TalentVine has a 50 percent closing rate so far, with 22 employers having found a candidate through the platform. While Falk has been focused on Australia, roles have also come through in places like Brazil and South Africa.

“Instead of turning down those roles, I’ve kind of in a mad panic just gone around trying to find recruitment agencies in those countries who are able to deliver,” he said.

The platform also offers a fixed price recruitment service, where for $1,800 TalentVine will craft a job ad to be posted to Seek and other job boards, review and screen candidates, and provide a 60 day replacement guarantee if either the candidate or employer decides that they aren’t the right fit.

However, TalentVine wants to get it right the first time, and the key to this is its psychometric testing of candidates, that is, tests with questions based on ethics, attitudes, skills and emotional intelligence.

Falk has white labelled and branded around 500 skills and behavioural tests from his previous employer, which were developed through years of research and testing by psychometricians and occupational psychologists. An employer who has been given a shortlist of candidates from a recruiter can go back to TalentVine and ask for their preferred candidates to undergo a series of tests to make sure they’re suited to the role.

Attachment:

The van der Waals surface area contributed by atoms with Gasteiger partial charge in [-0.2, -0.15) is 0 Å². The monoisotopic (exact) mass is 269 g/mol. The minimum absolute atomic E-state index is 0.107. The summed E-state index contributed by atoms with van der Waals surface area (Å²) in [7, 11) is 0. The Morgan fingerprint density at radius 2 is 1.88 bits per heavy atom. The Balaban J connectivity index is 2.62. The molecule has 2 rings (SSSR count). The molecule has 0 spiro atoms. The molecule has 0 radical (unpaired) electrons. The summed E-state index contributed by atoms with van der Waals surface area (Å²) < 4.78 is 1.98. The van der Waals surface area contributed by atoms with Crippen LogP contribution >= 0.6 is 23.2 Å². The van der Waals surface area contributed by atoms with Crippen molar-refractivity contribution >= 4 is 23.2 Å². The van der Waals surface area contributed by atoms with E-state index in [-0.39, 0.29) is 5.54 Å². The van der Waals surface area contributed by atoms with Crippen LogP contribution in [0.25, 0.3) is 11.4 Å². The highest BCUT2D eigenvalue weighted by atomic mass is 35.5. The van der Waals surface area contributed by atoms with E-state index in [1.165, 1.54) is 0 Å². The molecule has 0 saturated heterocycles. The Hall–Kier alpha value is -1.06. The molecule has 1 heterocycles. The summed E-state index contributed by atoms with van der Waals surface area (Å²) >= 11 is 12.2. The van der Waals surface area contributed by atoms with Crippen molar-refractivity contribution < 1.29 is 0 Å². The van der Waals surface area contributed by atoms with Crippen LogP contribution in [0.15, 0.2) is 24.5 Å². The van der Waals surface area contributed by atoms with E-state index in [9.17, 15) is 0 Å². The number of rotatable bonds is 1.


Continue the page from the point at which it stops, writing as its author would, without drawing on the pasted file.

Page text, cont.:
“Candidates are well screened, but if you’re just looking at their skills and experience it’s not going to get you a good idea of what they’re actually going to be like on the job. It’s not an accurate predictor anymore,” Falk said.

He said the testing allows employers to put their candidates’ results side by side and gauge who’s strongest in the specific skills they’re looking for.

“As well, if you’ve got quite a strong culture in your business, and you realise that there’s some key behaviours that really help employees to do well and really succeed in the role, then you can also screen those candidates against those key behaviours as well to make sure that they display those behaviours.”

Once an employer asks for TalentVine to conduct testing, the platform sends a link for recruiters to share directly with the candidates. The industry’s confidentiality laws mandate that the recruiters be able to send these themselves.

Falk recently raised $70,000 through Brisbane Angels after having pitched to them back in December and February.

The funding is a sigh of relief for Falk, who used up all his savings to produce and launch the startup. Once living the “responsible corporate life” in Bondi, he even moved to the Sunshine Coast to take advantage of the low cost of living.

“I actually originally planned on moving up here for about four weeks. I was just going to base myself up here to just put together a template, business plans, and budgets away from any distractions…but there’s actually a really good innovative startup scene up here. There’s a lot of global, digital businesses, and within a matter of weeks I’d met some fantastic mentors and advisors and been put in touch with VCs,” Falk said.

“When I saw the cost of living, I realised that when you’re working 80 hours a week, it’s quite nice to have a nice deserted beach to go sit on and enjoy on the weekends as well.”

Falk hopes to iron out the kinks in the platform and increase the 50 percent completion rate before taking TalentVine global by June next year.